The threat has already waylaid Boursan Mannesmann’s growth plans.

Just over 200 people work at the mill, which imports raw material from a facility in Turkey. But it could have more employees because the company has been planning a $75 million expansion that would have added 170 jobs. That investment has been put on hold in the wake of the steel tariffs, given that the cost of getting materials from abroad will increase and selling the more expensive finished products will likely get tougher.

Borusan Mannesmann administrators said the tariffs could create an added annual expense of more than $25 million for the relatively new company.

What could the effects be?

Tariffs on steel and aluminum imports to the U.S. can help local producers of the metals by making foreign products more expensive. But they can also increase costs more broadly for U.S. manufacturers that cannot source all their needs locally and have to import the materials. That hurts those companies and can lead to higher consumer prices, economists say.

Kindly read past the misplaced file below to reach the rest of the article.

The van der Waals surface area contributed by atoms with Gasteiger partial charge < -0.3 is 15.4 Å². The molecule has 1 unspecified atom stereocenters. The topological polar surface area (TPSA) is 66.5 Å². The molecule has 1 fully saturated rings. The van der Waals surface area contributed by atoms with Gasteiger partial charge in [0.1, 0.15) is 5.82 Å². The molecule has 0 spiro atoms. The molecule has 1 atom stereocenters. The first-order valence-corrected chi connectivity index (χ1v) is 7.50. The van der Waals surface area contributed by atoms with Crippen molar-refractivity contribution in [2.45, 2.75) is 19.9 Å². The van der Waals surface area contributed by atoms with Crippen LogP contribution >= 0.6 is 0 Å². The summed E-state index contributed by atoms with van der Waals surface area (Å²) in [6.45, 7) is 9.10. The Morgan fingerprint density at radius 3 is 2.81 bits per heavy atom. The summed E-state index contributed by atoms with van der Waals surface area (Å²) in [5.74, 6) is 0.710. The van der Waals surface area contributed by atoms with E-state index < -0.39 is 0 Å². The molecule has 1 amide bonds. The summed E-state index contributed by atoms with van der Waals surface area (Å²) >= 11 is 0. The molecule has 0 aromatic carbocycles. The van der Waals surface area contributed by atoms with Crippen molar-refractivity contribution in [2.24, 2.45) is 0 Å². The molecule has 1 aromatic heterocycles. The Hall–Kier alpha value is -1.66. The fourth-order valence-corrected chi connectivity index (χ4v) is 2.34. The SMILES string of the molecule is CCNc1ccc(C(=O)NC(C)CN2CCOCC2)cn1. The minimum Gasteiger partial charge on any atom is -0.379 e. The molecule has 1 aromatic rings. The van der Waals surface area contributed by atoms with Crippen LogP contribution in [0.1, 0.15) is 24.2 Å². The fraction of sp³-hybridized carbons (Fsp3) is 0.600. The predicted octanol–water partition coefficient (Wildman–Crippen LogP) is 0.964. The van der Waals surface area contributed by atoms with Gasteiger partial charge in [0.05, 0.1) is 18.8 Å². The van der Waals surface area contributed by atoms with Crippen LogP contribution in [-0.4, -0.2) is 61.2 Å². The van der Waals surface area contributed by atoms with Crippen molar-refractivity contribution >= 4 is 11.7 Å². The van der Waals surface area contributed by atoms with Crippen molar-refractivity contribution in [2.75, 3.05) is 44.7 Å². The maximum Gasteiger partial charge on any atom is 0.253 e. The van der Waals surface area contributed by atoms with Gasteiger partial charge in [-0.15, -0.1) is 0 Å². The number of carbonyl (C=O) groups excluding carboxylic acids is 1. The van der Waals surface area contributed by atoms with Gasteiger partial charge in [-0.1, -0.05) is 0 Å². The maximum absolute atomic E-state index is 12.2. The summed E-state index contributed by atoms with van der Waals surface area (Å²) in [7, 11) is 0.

Steel and aluminum production jobs represent a small segment of the U.S. economy — about 255,000 in steel and 61,000 in aluminum, according to Moody’s Investors Service.

Manufacturers and end users make up a much larger portion of the economy. That means tariffs on raw materials, combined with retaliation from upset trading partners, may end up causing more harm than good. An estimate from consulting firm Trade Partnership forecast about 179,000 U.S. jobs lost versus 33,000 created as a result of the metal tariffs.

BMP, the parent company that owns the mill in Baytown, has filed an exclusion request with the U.S. government asking for an two-year exemption on raw material imports produced at its facility in Turkey — which would otherwise be subject to a 25 percent tariff. The company argues in its request that the exclusion is necessary for its expansion and would “unlock” the investment the firm needs.

One of the projects Borusan Mannesman is contracted to supply is the GCX Pipeline, a roughly $1.8 billion, 514-mile project intended to transport natural gas from Texas’ Permian basin to the Gulf Coast. The pipeline’s owner, Kinder Morgan, also filed an  exclusion request, specifically for the specialized X70 pipe. The company argues the materials cannot be obtained from U.S. suppliers in time to meet the project’s October 2019 deadline.

Kinder Morgan (KMI) said the project “will directly support 2,500 well paying construction jobs during the eighteen months” required to complete it and that “steel pipe imports from Turkey are consistent with U.S. national security.”